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What Is California Liability Law And Can I File An Auto Accident Lawsuit?

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  MONTEREY, CALIFORNIA - 12/11/2018 (PRESS RELEASE JET)


Have you recently been injured in an accident and are curious about your rights? 

This difficult situation requires an understanding of California’s liability laws. In general, victims of accidents due to another person’s negligence can pursue legal claims against the responsible party, but knowing the statutes that apply can be critical to protecting the rights of a person with injuries. 

For one client in a recent California case, knowledge of how the law works meant the difference between having nothing to help with his injuries, and being awarded $1,250,000.

Understanding Fault In California Vehicle Accidents 

Fault in California auto accident claims is based on negligence. If a driver causes an injury due to negligent behavior, that driver could be responsible for associated damages, like medical bills. Some examples of negligence include texting and driving, running a red light, speeding, or drunk driving, though other forms of negligence may be found. 

In addition to negligence, California also uses what is known as a comparative fault standard, which means both parties may be found to share fault for the accident. While the injured victim can still recover damages, his or her damages may be reduced based on the percentage that he or she is deemed to have contributed to the accident. While fault for the accident may seem obvious to each of the parties, having a knowledgeable and experienced attorney to build your case can dramatically influenced the percentage of liability, if any, that you might otherwise hold.

In a recent California personal injury case, the police report showed the pedestrian was found to share fault for the accident because he had attempted to cross the street on a red light. After reviewing the adverse results of the report, the attorney that the client initially hired withdrew from the case. The experienced attorneys at Dunnion Law, reviewed the details of the case, including the client’s partial responsibility for the accident, and knowing the relevant case law readily accepted the case. Within 40 days, the client and his attorney were able to recover damages of $1,250,000 due to the extent of the client’s injuries.

The police report is often the key piece of evidence in determining fault. While this report can be persuasive in illustrating fault, it’s not uncommon for both parties at the scene of the incident to allege that the other is responsible. 

Furthermore, the report might not be entirely accurate. If this has happened to you, you might need an experienced personal injury lawyer, and accident reconstruction team to show the insurance company or the court that you were not at fault. 

Important California Liability Laws To Know

When it comes to California liability law and accidents, there are a few key laws of which you should be mindful. This includes the permissive use principle, which means that an owner of a vehicle who loans it to another licensed driver does not face unlimited damages in the event of an accident. California Vehicle Code section 17151(a) states the car owner is limited to $15,000 for injury to or death of one person, and $30,000 for injury or death of more than one person.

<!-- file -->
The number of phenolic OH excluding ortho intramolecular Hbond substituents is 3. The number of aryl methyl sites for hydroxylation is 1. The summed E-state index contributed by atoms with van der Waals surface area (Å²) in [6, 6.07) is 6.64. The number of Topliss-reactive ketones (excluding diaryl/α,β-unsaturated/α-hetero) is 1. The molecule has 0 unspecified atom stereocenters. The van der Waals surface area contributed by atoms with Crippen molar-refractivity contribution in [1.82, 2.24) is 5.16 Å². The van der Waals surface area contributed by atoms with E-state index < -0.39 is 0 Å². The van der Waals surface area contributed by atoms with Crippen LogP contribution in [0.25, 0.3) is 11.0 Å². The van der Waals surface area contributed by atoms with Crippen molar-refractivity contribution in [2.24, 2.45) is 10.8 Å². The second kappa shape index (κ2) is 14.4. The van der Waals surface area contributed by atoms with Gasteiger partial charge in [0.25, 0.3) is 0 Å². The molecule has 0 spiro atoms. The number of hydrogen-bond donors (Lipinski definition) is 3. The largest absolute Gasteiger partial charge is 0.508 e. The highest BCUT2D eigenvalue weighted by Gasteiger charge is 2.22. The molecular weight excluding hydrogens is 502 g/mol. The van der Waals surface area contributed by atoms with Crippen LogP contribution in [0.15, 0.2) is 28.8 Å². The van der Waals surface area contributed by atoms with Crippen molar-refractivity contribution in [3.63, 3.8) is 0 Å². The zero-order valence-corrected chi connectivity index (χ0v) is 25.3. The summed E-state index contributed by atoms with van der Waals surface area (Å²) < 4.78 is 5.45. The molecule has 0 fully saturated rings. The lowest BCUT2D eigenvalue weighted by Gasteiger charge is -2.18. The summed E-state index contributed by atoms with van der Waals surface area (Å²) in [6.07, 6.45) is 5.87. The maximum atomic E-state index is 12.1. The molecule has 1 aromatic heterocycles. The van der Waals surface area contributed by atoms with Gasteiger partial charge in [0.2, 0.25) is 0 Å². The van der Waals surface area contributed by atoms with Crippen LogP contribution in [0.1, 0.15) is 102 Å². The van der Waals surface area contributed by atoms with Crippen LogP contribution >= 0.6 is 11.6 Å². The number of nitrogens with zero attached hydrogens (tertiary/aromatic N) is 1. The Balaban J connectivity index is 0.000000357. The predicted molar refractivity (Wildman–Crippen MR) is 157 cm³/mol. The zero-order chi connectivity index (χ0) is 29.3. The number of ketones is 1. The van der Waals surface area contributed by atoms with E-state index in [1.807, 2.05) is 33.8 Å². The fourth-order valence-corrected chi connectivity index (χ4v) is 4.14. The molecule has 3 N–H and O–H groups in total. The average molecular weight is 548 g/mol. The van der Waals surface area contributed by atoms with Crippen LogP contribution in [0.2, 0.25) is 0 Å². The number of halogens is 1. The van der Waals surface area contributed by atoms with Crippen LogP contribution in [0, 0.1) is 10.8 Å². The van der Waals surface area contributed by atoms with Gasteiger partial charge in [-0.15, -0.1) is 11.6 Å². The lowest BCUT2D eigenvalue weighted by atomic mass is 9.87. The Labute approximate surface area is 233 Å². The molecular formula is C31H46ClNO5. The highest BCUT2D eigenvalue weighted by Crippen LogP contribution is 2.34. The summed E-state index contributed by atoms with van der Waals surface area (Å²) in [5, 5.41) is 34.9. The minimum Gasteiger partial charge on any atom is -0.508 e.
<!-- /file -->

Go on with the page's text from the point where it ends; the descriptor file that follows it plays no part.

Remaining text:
Another aspect of California liability law to be aware of has to do with accountable parties. More than one party can be held accountable in an auto accident. Imagine a scenario in which a commercial truck driver strikes your car and you learn he was under the influence or did not have the proper safety training to operate that truck. You might have grounds for a claim against the individual driver, as well as his employer company who could be considered an accountable party. 

Be aware that even when responsibility for the accident is clear, you cannot pursue a case beyond the statute of limitations, which in California is usually two years, and can be as short as six months. This is why investigating whether to pursue legal action should occur as soon as possible after the accident happens. 

Damages When The Other Party Has No Insurance 

Recovery for the injured victim can be further complicated if the liability is clear but the other party does not have enough insurance, or they have no insurance at all. Fortunately, there are still ways to recover damages in this situation. By carrying optional uninsured and underinsured motorist coverage, you have an additional source of recovery that can be used to pay for your medical treatment and care. 

Know your rights under the California liability laws if you’ve been struck or hurt in a serious vehicle accident or if you’ve lost a loved one because of another party’s negligence. If you are involved in a car wreck, pursuing a personal injury claim against the at-fault driver can help you obtain the compensation needed for your recovery.

This article was prepared by Dunnion Law, a Monterey-based law firm that handles personal injury accidents and claims exclusively. For more than 40 years, the attorneys at Dunnion Law have helped thousands of injured Californians recover more than $400,000,000. For more information about Dunnion Law, and the personal injury accidents mentioned, please visit www.dunnion.com, or contact us at 800.386.6466 (800.DUNNION).

Media Contacts:

person_outline  Full Name:Adam Carbonneau
phone  Phone Number:615-577-1010
business_center  Company:Whitehardt
language  Website:https://www.whitehardt.com
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